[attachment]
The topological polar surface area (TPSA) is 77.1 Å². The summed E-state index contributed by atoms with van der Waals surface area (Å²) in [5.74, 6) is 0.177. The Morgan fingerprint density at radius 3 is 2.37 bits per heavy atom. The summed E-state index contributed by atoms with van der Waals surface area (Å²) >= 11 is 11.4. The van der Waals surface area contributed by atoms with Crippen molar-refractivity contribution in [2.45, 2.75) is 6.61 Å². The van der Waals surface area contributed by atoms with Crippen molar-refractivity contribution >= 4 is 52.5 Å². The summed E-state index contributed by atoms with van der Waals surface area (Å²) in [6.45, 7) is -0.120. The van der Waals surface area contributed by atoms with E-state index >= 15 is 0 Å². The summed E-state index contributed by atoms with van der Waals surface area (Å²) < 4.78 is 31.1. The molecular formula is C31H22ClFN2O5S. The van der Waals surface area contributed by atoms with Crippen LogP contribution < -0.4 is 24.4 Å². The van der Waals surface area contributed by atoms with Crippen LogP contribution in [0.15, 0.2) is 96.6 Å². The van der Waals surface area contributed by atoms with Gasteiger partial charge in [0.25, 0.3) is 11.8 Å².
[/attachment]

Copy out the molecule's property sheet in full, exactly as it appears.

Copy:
The topological polar surface area (TPSA) is 77.1 Å². The summed E-state index contributed by atoms with van der Waals surface area (Å²) in [5.74, 6) is 0.177. The Morgan fingerprint density at radius 3 is 2.37 bits per heavy atom. The summed E-state index contributed by atoms with van der Waals surface area (Å²) >= 11 is 11.4. The van der Waals surface area contributed by atoms with Crippen molar-refractivity contribution in [2.45, 2.75) is 6.61 Å². The van der Waals surface area contributed by atoms with Crippen molar-refractivity contribution >= 4 is 52.5 Å². The summed E-state index contributed by atoms with van der Waals surface area (Å²) in [6.45, 7) is -0.120. The van der Waals surface area contributed by atoms with E-state index >= 15 is 0 Å². The summed E-state index contributed by atoms with van der Waals surface area (Å²) < 4.78 is 31.1. The molecular formula is C31H22ClFN2O5S. The van der Waals surface area contributed by atoms with Crippen LogP contribution < -0.4 is 24.4 Å². The van der Waals surface area contributed by atoms with Crippen LogP contribution in [0.15, 0.2) is 96.6 Å². The van der Waals surface area contributed by atoms with Gasteiger partial charge in [0.25, 0.3) is 11.8 Å².